Hiking up gentle slopes covered in frosted snow that creaks under your feet is among the most pleasant feelings in the world. It’s even better when lakes and mountains surround you.
Ideas for winter hikes in Iceland:
- One of the most picturesque winter hiking routes runs up to Mt. Armannsfell, near Thingvellir National Park. The hike takes around 4 hours and covers around 9 km (5.6 mi). The hike features views of the largest natural lake in Iceland, Thingvallavatn, Mt. Botnssulur and historic Thingvellir site.
- If hiking and relaxing in natural geothermal pools sounds like your cup of tea, hike to Reykjadalur hot springs in South Iceland. The one-way hike to the springs takes around an hour. You’ll be rewarded with a dip in the steaming natural pools at the end.
- Glacier hiking is a good choice for those seeking something new. A number of local tour operators offer glacier hikes. They provide all the equipment and tell you all about the glaciers, making your hike both safe and entertaining. For beginners, Sólheimajökull Glacier is a good start.
Winter hiking requires careful preparation as Icelandic weather is often unpredictable. At a minimum, you must wear sturdy shoes, dress in layers and check the weather forecast. Don’t underestimate Icelandic winters, no matter how pretty they are!
When you think about Iceland activities, surfing is probably the last thing that comes to mind. Surfing is usually associated with sunny beaches and bikinis. Time to challenge this misconception — slide into a wetsuit and ride the waves along the coasts of Iceland, even in the winter!
Best places for winter surfing in Iceland:
- The Troll Peninsula across the Arctic Circle offers surfing on the Arctic Ocean. Surf surrounded by deep fjords and snowy mountains! Hot chocolate and a quality wetsuit will keep you warm.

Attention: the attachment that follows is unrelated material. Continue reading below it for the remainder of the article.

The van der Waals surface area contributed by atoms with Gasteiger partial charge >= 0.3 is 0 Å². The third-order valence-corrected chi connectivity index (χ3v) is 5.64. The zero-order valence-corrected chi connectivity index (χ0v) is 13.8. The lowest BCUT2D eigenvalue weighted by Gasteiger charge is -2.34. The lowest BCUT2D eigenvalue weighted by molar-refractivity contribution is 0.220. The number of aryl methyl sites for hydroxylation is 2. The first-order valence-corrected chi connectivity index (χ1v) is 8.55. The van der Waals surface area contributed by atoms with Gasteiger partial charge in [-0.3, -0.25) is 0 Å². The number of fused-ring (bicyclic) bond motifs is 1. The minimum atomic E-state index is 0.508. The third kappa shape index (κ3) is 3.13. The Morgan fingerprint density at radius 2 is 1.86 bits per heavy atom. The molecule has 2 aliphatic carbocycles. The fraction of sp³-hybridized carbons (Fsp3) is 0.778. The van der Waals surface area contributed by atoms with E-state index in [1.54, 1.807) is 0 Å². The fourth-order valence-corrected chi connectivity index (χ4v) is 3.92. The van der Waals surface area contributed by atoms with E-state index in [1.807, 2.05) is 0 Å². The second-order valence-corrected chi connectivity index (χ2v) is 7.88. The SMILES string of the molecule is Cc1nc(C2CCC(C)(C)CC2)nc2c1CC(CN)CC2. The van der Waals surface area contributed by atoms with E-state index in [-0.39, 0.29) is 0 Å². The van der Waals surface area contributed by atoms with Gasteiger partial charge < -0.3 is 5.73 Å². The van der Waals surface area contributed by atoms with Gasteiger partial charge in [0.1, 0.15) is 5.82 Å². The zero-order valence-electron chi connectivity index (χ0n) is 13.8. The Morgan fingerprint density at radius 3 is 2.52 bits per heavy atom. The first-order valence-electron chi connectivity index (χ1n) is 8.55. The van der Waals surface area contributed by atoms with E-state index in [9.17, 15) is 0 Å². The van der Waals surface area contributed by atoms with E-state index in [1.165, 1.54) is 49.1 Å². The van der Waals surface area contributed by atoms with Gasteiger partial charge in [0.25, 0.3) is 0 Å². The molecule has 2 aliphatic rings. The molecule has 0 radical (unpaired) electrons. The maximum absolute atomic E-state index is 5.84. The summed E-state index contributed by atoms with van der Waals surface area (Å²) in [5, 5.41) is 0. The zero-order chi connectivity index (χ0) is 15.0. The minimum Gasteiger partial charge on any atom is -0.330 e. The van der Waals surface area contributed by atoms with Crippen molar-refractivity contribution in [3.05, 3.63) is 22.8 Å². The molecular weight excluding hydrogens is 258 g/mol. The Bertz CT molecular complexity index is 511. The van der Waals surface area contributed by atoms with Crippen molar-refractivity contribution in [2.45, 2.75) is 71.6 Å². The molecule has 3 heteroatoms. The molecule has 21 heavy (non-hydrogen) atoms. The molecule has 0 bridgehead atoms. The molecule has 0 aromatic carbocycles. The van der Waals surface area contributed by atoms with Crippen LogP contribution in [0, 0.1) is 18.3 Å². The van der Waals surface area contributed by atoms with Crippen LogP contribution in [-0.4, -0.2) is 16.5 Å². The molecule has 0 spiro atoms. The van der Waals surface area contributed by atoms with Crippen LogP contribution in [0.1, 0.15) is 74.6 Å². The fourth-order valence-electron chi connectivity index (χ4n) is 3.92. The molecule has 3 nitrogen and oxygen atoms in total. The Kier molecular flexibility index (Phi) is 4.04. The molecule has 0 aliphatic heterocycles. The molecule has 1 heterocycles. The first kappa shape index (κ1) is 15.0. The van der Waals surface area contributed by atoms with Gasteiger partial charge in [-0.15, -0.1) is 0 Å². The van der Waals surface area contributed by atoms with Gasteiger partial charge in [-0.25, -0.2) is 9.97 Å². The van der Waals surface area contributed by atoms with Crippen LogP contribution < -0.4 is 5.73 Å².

- Reykjanes Peninsula is the best option for those who are staying in Reykjavik and want to give surfing a go without traveling too far. Surfing classes are also available.
As extreme as jumping into an ocean in winter sounds, surfing in Iceland has its perks. Beaches here are never too crowded, and you have great chances to encounter Icelandic wildlife.
Ice Skating in Reykjavik
Ice skating doesn’t have to be a winter sport, as indoor ice rinks are open all year round. But if you’re looking to get into a festive spirit, gliding on an outdoor ice rink with holiday songs playing in the background is the fastest way to get into a jolly mood.
Ice rinks in Iceland:
- Skautahöllin, an ice skating hall in Laugardalur, Reykjavik is suitable for figure skating and ice hockey. The indoor hall is open for competitions, practices and the general public, with ice skates available to rent on-site.
- Egilshöll is a recreational center outside Reykjavik. The center has a large ice rink, an inside football field, a bowling center, a cinema and a restaurant. The ice rink is open to the public during certain hours when figure skaters and ice hockey teams aren’t practicing.
- In December, Ingólfstorg square in downtown Reykjavik turns into a small Christmas village. An outdoor ice skating rink and an ice skate rental open up for the public. If you bring your own skates, you can glide on the ice for free!
Iceland Winter Games
The Winter Festival in Akureyri in North Iceland holds winter sports games every March. It’s one of the fastest-growing winter festivals and hosts uniquely Icelandic winter activities. Competitions include jump-skiing and snowboarding on volcano-shaped trampolines, Arctic horseback riding and snowmobile racing.
In 2019, the festival lasted three days. It gives you a chance to try out Icelandic winter sports including surfing, snowmobiling, and all types of skiing and snowboarding.